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    Gavekal Research

    It Still Pays To Pump

    The dog days of August have proved anything but dull for the oil market. As chatter began to circulate about a production freeze next month, funds rushed to cover their shorts and put on new longs in the futures market. In response the benchmark Brent crude price rebounded some 17% in the first two weeks of the month to within a whisker of US$50/bbl, reversing much of its -21% correction since early June. It feels very much as if we have seen...

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    Gavekal Dragonomics

    Iron Ore’s Battle Of Attrition Is Over

    China’s iron ore imports jumped in early 2016, finally validating global mining companies’ strategy to gain market share. As low prices continue to force domestic mines to close, iron ore imports still have a few quarters of growth ahead. But with import penetration already over 80%, there is not much market share left for global miners to grab.

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    Gavekal Dragonomics

    The Mixed Progress On Excess Capacity

    Domestic coal output has declined sharply this year, but steel production has been flat. This pattern reinforces the point that excess capacity only shuts when forced to by low prices—and steel prices were high because of the stimulus. While both excess capacity sectors will continue to contract, trade tensions are unlikely to vanish quickly.

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    Gavekal Dragonomics

    The Natural Gas Glut

    China’s natural gas demand is likely to rise by 7-9% annually for the rest of the decade, half the 15% pace of 2003-14. That is still a pretty decent pace of growth—but well below what the government planned for. Having signed contracts and built pipelines on the basis of ambitious forecasts, China’s challenge is now dealing with a glut of gas.

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    Gavekal Dragonomics

    CEQ: The State Sector’s New Clothes

    In this issue of the CEQ, we take a close look at state-owned enterprises, which lie at the heart of Xi Jinping's strategy for restoring China to greatness. The goal of Xi’s recent policies is clear: to strengthen SOEs and make them more effective instruments of macro management at home, and more powerful agents of national interests abroad.

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    Gavekal Dragonomics

    The Future Of China’s Oil Demand

    China’s demand for oil—unlike its need for other commodities—will continue to grow, thanks mainly to greater use of automobiles. Imports, though, will be more volatile, and determined largely by how fast the country tries to fill its strategic reserves, and how quickly refiners adapt to changing consumption patterns.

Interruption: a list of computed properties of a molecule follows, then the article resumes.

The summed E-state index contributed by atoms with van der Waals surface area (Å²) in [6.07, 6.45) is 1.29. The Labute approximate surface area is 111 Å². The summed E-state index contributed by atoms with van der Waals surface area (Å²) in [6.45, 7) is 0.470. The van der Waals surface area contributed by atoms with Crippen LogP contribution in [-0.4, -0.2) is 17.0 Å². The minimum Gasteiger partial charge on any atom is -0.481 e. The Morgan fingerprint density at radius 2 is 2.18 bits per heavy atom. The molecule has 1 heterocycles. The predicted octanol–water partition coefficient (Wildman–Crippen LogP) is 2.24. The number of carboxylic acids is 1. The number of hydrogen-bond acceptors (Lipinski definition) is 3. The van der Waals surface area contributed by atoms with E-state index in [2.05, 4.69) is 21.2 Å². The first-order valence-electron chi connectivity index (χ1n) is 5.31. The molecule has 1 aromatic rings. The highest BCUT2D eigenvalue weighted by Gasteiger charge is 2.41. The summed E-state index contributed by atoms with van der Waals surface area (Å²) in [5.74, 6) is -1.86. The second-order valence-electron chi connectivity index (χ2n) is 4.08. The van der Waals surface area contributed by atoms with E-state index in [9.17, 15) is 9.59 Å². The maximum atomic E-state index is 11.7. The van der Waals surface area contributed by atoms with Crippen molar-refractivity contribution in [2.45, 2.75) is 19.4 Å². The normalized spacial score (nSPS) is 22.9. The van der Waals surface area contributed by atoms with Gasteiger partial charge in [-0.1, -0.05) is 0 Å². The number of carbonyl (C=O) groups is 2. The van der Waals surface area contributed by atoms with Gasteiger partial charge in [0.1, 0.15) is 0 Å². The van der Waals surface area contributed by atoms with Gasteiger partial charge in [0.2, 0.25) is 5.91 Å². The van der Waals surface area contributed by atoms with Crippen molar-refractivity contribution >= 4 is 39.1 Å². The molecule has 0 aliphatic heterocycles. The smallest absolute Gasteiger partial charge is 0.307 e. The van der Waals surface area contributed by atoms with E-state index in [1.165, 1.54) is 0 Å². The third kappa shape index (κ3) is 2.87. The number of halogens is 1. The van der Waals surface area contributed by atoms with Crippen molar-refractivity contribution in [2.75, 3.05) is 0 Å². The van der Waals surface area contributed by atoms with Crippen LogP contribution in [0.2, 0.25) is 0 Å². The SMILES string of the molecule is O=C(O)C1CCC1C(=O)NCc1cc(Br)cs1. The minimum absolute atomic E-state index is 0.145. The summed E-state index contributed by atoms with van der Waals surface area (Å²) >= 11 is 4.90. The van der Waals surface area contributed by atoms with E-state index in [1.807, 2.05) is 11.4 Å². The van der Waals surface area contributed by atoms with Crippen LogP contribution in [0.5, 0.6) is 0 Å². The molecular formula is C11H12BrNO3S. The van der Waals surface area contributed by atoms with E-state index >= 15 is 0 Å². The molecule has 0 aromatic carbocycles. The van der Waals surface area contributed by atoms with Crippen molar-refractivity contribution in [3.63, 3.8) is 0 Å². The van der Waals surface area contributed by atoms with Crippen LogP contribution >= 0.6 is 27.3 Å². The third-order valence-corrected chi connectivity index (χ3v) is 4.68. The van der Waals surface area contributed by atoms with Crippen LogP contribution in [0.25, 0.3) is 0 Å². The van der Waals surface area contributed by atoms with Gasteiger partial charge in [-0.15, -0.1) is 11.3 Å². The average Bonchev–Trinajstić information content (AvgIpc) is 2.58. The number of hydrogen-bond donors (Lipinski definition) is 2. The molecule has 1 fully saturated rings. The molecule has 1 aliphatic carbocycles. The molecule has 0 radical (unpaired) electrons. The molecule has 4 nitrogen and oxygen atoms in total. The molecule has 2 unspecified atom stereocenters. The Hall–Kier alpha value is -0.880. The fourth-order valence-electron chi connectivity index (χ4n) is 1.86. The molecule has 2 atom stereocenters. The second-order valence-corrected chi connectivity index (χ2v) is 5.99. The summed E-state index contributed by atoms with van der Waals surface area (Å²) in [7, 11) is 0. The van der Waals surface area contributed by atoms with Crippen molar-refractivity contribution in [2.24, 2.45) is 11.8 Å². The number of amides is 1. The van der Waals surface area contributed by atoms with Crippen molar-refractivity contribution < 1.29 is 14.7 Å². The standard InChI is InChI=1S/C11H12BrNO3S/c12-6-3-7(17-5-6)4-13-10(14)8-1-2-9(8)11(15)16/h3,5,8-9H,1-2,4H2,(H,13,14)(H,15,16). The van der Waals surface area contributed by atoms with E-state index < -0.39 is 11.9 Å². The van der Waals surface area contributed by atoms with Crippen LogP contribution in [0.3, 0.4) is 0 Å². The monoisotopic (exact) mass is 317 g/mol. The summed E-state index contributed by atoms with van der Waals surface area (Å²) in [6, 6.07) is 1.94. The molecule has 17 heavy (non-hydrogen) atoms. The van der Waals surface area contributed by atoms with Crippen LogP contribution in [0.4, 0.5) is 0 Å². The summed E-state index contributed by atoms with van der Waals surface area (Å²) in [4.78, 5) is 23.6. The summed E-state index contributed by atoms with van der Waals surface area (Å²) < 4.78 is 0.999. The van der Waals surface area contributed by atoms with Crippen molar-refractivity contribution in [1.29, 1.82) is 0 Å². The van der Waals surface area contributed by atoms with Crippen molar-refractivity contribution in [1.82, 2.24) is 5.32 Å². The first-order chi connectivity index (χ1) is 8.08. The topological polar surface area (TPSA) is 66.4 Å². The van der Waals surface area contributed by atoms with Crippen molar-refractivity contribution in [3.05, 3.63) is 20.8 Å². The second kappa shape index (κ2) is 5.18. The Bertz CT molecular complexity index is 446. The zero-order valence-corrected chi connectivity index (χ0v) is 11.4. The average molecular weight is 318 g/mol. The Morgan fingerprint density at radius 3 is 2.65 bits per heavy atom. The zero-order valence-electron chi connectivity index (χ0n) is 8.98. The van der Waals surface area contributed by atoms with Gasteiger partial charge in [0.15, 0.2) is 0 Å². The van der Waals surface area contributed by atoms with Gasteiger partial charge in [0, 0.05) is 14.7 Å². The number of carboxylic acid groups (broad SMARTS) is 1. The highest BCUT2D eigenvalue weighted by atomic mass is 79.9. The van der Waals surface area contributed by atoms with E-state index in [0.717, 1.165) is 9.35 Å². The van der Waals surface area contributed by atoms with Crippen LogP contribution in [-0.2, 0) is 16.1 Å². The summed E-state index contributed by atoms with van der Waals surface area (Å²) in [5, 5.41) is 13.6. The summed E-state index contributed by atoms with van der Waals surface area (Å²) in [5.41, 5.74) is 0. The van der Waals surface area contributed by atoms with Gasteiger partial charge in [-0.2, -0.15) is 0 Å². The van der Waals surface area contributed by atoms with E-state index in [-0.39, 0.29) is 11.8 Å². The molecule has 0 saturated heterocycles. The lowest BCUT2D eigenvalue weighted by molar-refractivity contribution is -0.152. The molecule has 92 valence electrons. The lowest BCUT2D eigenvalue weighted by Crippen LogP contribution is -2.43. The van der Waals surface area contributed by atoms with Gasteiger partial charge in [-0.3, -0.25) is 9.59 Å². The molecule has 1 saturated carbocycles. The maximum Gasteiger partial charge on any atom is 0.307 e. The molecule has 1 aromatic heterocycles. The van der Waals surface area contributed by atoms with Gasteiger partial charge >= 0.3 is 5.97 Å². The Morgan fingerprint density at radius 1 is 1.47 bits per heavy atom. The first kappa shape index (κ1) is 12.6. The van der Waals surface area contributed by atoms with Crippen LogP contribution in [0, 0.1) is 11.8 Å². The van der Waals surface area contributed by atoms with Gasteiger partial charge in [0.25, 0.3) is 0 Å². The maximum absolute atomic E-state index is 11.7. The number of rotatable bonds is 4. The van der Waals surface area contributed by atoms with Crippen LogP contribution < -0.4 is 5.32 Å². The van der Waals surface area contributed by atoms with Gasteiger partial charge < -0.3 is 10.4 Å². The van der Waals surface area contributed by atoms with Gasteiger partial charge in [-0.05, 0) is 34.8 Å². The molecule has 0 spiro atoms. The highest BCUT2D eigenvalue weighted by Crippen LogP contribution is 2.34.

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    Gavekal Research

    The Message From Gold And Silver

    A simple rule of thumb that we at Gavekal use is to categorize assets depending whether their value derives from scarcity or a productive capacity to generate positive cash flows. A good proxy for investors’ preference for scarcity over productive assets is the gold/silver ratio, which stands close to a 20 year high. The implication of this extreme positioning is that the end of the world really is nigh, or alternatively a pull–back in the ratio...

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    Gavekal Research

    The Next Big Move In Oil

    With Brent crude approaching US$50 a barrel, analysts upgrading their bearish year-end forecasts and many hedge funds adding to already long energy positions, it seems a good time to re-examine the likelihood that US$50 or thereabouts will be a long-term ceiling for the price of oil. In December 2014, when we first proposed this view (see Oil: Lower For Longer and Will US$50 Be Oil’s Floor, Or Its Ceiling?) it provoked derision from bullish...

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    Gavekal Research

    Making Sense Of The Rally In Cyclicals

    By all accounts, 2016 has so far proved to be a challenging year for “market neutral” funds, and “smart beta” strategies, along with various quant funds. Before we have even reached the seasonally-challenging part of the year—sell in May and go away, and all that—a quick glance at year-to-date returns for “low volatility” hedge funds illustrates that the pain is pretty widespread. In a sense, this is surprising; after all, spreads are tighter...

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    Gavekal Dragonomics

    The Future Of China’s Oil Demand (II)

    Stockpiling has become a key driver of China’s crude oil imports, as Beijing builds up its strategic petroleum reserve and as state-owned oil companies add to their own inventories. But constraints on the capacity to store these stockpiles mean that this boost to oil imports will likely stall within the next two to three years.